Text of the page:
Did you know May 30 – July 4 is the first-ever Northfield History Month? Learn more about the events here.
Every weekday this Northfield History Month, come on over to the Northfield History Collaborative to learn a little more about one of the newest additions to our online collection of materials that help tell Northfield’s history.
- Day 1: 259 photographs of World War II era servicemen and women
- Day 2: 22 new Northfield Arts Guild theater programs
- Day 3: Grand Army of the Republic minutes
- Day 4: HATPIN newsletters
The newspaper of Northfield High School, “The Periscope,” dates back to at least 1922. Thirty-one issues of the paper, ranging from 1922 to 1933, now join a few other fledgling copies available online in the Northfield History Collaborative.
The first regular issue of The Periscope was printed in February of 1922, though that first untitled issue notes that a student newspaper has been “fledgling” for about two years already.
That first issue included a contest to name the publication. The second then bore the name “Periscope,” with the following explanation:
After much deliberation and thought over the array of names which were suggested in response to the call for titles, the staff finally decided upon “The Periscope” submitted by Lois Miller of the freshman class. In this advanced age when periscopes are being put to every day uses, even appearing in crowds awaiting parades, our name should not he incongruous. We may use our “Periscope” as the High ‘School eye through which to watch and note the parade of school life as it passes by.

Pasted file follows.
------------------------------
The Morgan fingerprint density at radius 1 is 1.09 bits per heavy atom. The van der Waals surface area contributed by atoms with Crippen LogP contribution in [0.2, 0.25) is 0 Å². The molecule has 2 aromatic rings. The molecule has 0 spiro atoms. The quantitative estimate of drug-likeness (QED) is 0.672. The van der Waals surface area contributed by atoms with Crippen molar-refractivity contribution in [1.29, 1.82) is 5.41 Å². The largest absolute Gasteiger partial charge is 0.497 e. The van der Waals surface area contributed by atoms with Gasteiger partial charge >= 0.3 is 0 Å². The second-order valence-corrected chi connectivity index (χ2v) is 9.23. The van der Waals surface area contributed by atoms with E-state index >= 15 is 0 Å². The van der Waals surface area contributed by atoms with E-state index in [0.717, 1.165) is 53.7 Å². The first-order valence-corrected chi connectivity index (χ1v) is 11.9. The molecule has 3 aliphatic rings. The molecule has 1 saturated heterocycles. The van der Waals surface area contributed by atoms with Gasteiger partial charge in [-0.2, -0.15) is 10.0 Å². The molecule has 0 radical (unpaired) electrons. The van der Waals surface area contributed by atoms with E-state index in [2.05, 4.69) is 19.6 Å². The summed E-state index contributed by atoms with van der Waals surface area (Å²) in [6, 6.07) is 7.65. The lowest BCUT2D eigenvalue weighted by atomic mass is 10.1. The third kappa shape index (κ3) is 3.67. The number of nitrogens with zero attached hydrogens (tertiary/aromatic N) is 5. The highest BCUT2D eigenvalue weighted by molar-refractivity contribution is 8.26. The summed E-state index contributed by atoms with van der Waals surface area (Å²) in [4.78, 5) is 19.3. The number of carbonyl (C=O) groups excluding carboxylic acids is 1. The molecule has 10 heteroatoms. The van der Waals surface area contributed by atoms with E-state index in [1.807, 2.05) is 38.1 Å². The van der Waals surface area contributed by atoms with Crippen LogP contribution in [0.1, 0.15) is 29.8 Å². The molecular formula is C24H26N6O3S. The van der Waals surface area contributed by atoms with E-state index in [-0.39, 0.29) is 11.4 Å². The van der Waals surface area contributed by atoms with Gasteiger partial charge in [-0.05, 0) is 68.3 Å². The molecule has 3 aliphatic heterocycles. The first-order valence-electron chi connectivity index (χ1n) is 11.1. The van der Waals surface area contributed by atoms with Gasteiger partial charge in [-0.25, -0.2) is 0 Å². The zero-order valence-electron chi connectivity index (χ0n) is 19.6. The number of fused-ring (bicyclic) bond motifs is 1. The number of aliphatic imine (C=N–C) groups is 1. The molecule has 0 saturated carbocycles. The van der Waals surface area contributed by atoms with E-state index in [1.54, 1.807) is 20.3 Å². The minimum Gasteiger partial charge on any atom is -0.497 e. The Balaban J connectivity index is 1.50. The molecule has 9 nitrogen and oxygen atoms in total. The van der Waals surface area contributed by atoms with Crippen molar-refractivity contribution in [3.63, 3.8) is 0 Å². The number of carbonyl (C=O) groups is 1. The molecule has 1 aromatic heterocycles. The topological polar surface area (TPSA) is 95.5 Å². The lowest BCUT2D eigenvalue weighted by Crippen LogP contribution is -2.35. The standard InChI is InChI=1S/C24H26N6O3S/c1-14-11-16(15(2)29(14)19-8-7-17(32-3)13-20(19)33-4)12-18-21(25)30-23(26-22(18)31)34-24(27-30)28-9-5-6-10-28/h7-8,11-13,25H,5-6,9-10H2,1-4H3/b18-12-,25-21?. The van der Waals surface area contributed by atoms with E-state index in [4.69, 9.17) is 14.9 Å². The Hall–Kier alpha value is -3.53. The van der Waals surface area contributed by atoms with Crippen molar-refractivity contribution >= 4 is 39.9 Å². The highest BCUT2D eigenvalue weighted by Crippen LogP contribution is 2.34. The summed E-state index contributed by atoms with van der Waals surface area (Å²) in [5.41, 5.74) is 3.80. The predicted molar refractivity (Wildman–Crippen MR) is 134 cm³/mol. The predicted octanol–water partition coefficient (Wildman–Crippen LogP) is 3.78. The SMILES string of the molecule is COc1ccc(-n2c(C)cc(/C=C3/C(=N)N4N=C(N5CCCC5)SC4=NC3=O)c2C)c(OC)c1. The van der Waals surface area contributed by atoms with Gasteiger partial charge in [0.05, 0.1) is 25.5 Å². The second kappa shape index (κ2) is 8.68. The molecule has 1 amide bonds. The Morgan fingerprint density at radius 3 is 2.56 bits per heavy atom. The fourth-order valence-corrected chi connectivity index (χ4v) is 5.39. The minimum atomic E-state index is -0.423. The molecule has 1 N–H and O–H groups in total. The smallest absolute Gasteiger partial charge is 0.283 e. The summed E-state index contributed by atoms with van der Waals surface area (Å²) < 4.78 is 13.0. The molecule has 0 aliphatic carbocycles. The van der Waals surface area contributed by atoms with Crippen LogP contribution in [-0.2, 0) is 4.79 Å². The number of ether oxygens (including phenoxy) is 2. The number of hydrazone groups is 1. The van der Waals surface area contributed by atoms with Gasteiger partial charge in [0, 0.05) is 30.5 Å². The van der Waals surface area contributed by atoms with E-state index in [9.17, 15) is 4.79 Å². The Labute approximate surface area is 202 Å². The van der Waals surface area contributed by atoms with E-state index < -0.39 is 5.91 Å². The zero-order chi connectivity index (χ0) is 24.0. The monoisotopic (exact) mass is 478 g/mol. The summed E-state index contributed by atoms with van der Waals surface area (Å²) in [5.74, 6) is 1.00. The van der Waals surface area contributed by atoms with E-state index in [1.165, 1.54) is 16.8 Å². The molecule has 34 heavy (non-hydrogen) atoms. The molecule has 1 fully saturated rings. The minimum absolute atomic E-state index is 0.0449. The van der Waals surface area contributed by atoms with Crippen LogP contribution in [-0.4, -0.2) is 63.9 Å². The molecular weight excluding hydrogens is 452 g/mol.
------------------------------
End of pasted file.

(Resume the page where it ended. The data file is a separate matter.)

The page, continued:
Below that box, an article appears encouraging students to try the hot lunches the school was now offering:
Tho many of us are dimly aware of the fact that the serving of hot lunches has been introduced recently into our school, we give little thought or consideration to what goes on in the domestic science room every noon. It may seem a small matter to us who live near by whether the people who live far away get a good hot meal or not on these ten below zero days, but anyone who has sufficient interest to go down and “take a try” will realize the Importance and value of this new enterprise. Few of us realize what really good things the domestic science girls can cook. We don’t know of the soup that “beats all,” of the escalloped corn that melts in your mouth, or of the macaroni and cheese that makes you wonder whether there really isn’t someone in this world whose cooking is equal to mother’s. In most schools the size of ours, lunches are very popular and well patronized by every student. That is what makes them a success. The more people who eat, the better and cheaper the lunches can be made. At present there are about twenty-five taking lunches every day and the average number is increasing. Hot lunches are coming into their own rapidly, but it is we, and we only who can make them a true success and a proper factor of our school. Let’s take a dime and try ’em!
A few more highlights:
- A 1932 issue mentions a local influenza outbreak that kept 103 high school students out in one day. In an era that saw maybe 90 graduates a year, that’s nothing to sneeze at!
- A 1922 issue interviewed two Northfield men about their acquaintance with Abraham Lincoln! (Though one probably didn’t really constitute “acquaintance.”)
- Here’s my favorite part in the issues I browsed: A quiz! Back in 1923, Periscope readers were encouraged to rate themselves on a list of noble characteristics. How do you rate?